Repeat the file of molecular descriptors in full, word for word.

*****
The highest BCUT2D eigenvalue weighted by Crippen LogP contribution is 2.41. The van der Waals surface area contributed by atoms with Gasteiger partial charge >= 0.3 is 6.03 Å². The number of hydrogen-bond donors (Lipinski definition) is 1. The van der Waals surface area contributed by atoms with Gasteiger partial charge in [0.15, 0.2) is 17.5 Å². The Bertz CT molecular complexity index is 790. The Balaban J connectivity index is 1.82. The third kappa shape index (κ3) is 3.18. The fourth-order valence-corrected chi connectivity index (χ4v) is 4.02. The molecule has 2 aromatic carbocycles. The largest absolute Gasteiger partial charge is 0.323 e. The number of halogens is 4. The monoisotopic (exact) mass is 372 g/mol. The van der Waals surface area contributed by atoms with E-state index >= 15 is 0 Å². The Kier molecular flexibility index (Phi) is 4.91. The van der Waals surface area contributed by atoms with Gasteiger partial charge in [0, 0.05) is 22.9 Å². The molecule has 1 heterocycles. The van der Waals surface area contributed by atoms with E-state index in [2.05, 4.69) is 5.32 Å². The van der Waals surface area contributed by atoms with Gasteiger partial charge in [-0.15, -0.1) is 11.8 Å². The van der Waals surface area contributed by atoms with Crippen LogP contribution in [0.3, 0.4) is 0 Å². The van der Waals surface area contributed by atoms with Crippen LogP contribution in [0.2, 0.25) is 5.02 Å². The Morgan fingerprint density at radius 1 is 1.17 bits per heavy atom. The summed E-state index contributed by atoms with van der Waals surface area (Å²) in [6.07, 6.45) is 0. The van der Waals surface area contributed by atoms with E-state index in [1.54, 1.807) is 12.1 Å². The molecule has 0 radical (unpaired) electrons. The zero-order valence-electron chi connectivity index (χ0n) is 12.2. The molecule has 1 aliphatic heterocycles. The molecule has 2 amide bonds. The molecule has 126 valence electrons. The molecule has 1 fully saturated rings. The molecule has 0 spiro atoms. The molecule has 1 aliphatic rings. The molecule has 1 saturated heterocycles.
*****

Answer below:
The highest BCUT2D eigenvalue weighted by Crippen LogP contribution is 2.41. The van der Waals surface area contributed by atoms with Gasteiger partial charge >= 0.3 is 6.03 Å². The number of hydrogen-bond donors (Lipinski definition) is 1. The van der Waals surface area contributed by atoms with Gasteiger partial charge in [0.15, 0.2) is 17.5 Å². The Bertz CT molecular complexity index is 790. The Balaban J connectivity index is 1.82. The third kappa shape index (κ3) is 3.18. The fourth-order valence-corrected chi connectivity index (χ4v) is 4.02. The molecule has 2 aromatic carbocycles. The largest absolute Gasteiger partial charge is 0.323 e. The number of halogens is 4. The monoisotopic (exact) mass is 372 g/mol. The van der Waals surface area contributed by atoms with E-state index >= 15 is 0 Å². The Kier molecular flexibility index (Phi) is 4.91. The van der Waals surface area contributed by atoms with Gasteiger partial charge in [0, 0.05) is 22.9 Å². The molecule has 1 heterocycles. The van der Waals surface area contributed by atoms with E-state index in [2.05, 4.69) is 5.32 Å². The van der Waals surface area contributed by atoms with Gasteiger partial charge in [-0.15, -0.1) is 11.8 Å². The van der Waals surface area contributed by atoms with Crippen LogP contribution in [0.3, 0.4) is 0 Å². The van der Waals surface area contributed by atoms with Crippen LogP contribution in [0.2, 0.25) is 5.02 Å². The Morgan fingerprint density at radius 1 is 1.17 bits per heavy atom. The summed E-state index contributed by atoms with van der Waals surface area (Å²) in [6.07, 6.45) is 0. The van der Waals surface area contributed by atoms with E-state index in [1.54, 1.807) is 12.1 Å². The molecule has 0 radical (unpaired) electrons. The zero-order valence-electron chi connectivity index (χ0n) is 12.2. The molecule has 1 aliphatic heterocycles. The molecule has 2 amide bonds. The molecule has 126 valence electrons. The molecule has 1 fully saturated rings. The molecule has 0 spiro atoms. The molecule has 1 aliphatic rings. The molecule has 1 saturated heterocycles.